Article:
Buczkowski promised that a plan, complete with renderings and a complete vision, will be coming. “We’ve been working on this all year. We’re heading to Charlotte to tour their ballpark at the championship game in September. The reality of this is the funding to do this all at once isn’t in place. So we thought the prudent approach was to do this all in phases. Let’s get it started, let’s build some momentum, and show everybody how great it could be.”

While the wider seats in the first phase won’t necessarily cost total capacity at the ballpark (18,025 including berm and party decks), Buczkowski says that a smaller ballpark may be the end result. “Just by doing the math, wider chairs means fewer overall seats. But we want to see what the other parks have done in terms of picnic areas and party areas. We want to create these common gathering areas where fans can come together and not necessarily be in a seat,” said Buczkowski.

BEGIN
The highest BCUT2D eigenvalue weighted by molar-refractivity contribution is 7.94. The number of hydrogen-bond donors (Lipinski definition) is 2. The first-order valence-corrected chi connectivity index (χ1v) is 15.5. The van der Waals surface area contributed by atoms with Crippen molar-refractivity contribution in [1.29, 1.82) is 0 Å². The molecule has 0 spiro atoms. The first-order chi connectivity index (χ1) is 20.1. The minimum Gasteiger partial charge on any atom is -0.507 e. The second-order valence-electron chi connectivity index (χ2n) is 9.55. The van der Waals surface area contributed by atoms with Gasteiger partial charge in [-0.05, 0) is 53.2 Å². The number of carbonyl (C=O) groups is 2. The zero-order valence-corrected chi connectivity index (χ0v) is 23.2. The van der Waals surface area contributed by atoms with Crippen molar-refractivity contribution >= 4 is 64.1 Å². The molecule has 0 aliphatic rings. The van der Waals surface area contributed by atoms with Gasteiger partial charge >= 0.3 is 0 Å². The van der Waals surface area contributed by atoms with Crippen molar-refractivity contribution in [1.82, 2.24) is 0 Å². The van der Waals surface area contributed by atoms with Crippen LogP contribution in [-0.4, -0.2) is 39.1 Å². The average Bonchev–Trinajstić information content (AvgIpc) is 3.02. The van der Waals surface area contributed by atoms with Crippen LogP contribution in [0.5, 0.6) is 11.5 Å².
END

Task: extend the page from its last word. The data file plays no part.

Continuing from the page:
Buczkowski was with the team when then Pilot Field opened in 1988. “We did things that others have since emulated over the past 25 years. This ballpark was groundbreaking at the time and now we ask ‘what is the next big thing?’. So for sure Populous is already thinking ahead in terms of what does the next great minor league ballpark look like. So we’re thinking that way in terms of a master plan and what we need to do to make this ballpark great for the next twenty seven years.

So as for Friday’s “major announcement”? Call it a “prelude major announcement” to the “major announcement” to come. The Bisons promised an unveiling of the total plan for the ballpark as soon as it’s ready. A remake of Buffalo’s Coca Cola Field is set to happen, another piece of the excitement and momentum that is building all over downtown and on the waterfront. “We’re excited about all the things happening down the street at Canalside, and we are in constant communication with the Erie Canal Harbor Development Corporation as to what we are all doing,” said Dandes. “But I should remind everyone that we came here in the 80’s and built here and invested here when there was nothing here but empty spaces. So we welcome them as our new neighbors and partners as downtown Buffalo continues to grow.

Andrew Kulyk and Peter Farrell cover the Buffalo Bisons for Artvoice. Follow them on Twitter @akulykUSRT and @pfarrellUSRT